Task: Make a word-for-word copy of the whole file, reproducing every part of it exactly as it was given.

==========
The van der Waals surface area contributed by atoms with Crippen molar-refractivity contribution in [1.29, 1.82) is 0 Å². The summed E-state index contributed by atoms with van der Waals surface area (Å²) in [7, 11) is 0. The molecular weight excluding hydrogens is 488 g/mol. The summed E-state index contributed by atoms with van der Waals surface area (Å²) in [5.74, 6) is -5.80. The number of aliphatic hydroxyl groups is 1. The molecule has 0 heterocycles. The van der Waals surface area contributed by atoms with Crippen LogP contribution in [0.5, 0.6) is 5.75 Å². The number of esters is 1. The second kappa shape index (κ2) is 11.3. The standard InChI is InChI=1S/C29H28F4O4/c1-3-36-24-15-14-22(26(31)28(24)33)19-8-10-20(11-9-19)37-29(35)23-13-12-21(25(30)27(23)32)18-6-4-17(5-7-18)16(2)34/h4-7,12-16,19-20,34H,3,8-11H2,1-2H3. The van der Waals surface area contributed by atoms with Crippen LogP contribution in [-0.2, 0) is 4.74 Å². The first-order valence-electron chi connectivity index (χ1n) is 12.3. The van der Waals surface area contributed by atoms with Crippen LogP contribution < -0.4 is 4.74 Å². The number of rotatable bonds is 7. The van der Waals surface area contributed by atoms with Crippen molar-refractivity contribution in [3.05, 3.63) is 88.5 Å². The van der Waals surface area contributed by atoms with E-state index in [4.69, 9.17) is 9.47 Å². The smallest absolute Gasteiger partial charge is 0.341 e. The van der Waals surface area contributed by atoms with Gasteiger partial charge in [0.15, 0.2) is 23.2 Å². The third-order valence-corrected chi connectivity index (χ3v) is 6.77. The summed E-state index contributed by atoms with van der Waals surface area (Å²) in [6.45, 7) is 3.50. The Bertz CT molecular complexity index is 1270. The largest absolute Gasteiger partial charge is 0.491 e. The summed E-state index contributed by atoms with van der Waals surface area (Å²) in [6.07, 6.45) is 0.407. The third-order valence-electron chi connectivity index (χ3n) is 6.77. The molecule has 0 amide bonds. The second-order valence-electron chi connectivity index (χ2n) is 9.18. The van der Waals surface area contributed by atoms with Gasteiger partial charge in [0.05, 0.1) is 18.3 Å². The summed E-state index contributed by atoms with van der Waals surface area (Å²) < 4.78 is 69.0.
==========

The van der Waals surface area contributed by atoms with Crippen molar-refractivity contribution in [1.29, 1.82) is 0 Å². The summed E-state index contributed by atoms with van der Waals surface area (Å²) in [7, 11) is 0. The molecular weight excluding hydrogens is 488 g/mol. The summed E-state index contributed by atoms with van der Waals surface area (Å²) in [5.74, 6) is -5.80. The number of aliphatic hydroxyl groups is 1. The molecule has 0 heterocycles. The van der Waals surface area contributed by atoms with Crippen LogP contribution in [0.5, 0.6) is 5.75 Å². The number of esters is 1. The second kappa shape index (κ2) is 11.3. The standard InChI is InChI=1S/C29H28F4O4/c1-3-36-24-15-14-22(26(31)28(24)33)19-8-10-20(11-9-19)37-29(35)23-13-12-21(25(30)27(23)32)18-6-4-17(5-7-18)16(2)34/h4-7,12-16,19-20,34H,3,8-11H2,1-2H3. The van der Waals surface area contributed by atoms with Crippen LogP contribution in [-0.2, 0) is 4.74 Å². The first-order valence-electron chi connectivity index (χ1n) is 12.3. The van der Waals surface area contributed by atoms with Crippen LogP contribution < -0.4 is 4.74 Å². The number of rotatable bonds is 7. The van der Waals surface area contributed by atoms with Crippen molar-refractivity contribution in [3.05, 3.63) is 88.5 Å². The van der Waals surface area contributed by atoms with E-state index in [4.69, 9.17) is 9.47 Å². The smallest absolute Gasteiger partial charge is 0.341 e. The van der Waals surface area contributed by atoms with Gasteiger partial charge in [0.15, 0.2) is 23.2 Å². The third-order valence-corrected chi connectivity index (χ3v) is 6.77. The summed E-state index contributed by atoms with van der Waals surface area (Å²) in [6.45, 7) is 3.50. The Bertz CT molecular complexity index is 1270. The largest absolute Gasteiger partial charge is 0.491 e. The summed E-state index contributed by atoms with van der Waals surface area (Å²) in [6.07, 6.45) is 0.407. The third-order valence-electron chi connectivity index (χ3n) is 6.77. The molecule has 0 amide bonds. The second-order valence-electron chi connectivity index (χ2n) is 9.18. The van der Waals surface area contributed by atoms with Gasteiger partial charge in [0.05, 0.1) is 18.3 Å². The summed E-state index contributed by atoms with van der Waals surface area (Å²) < 4.78 is 69.0.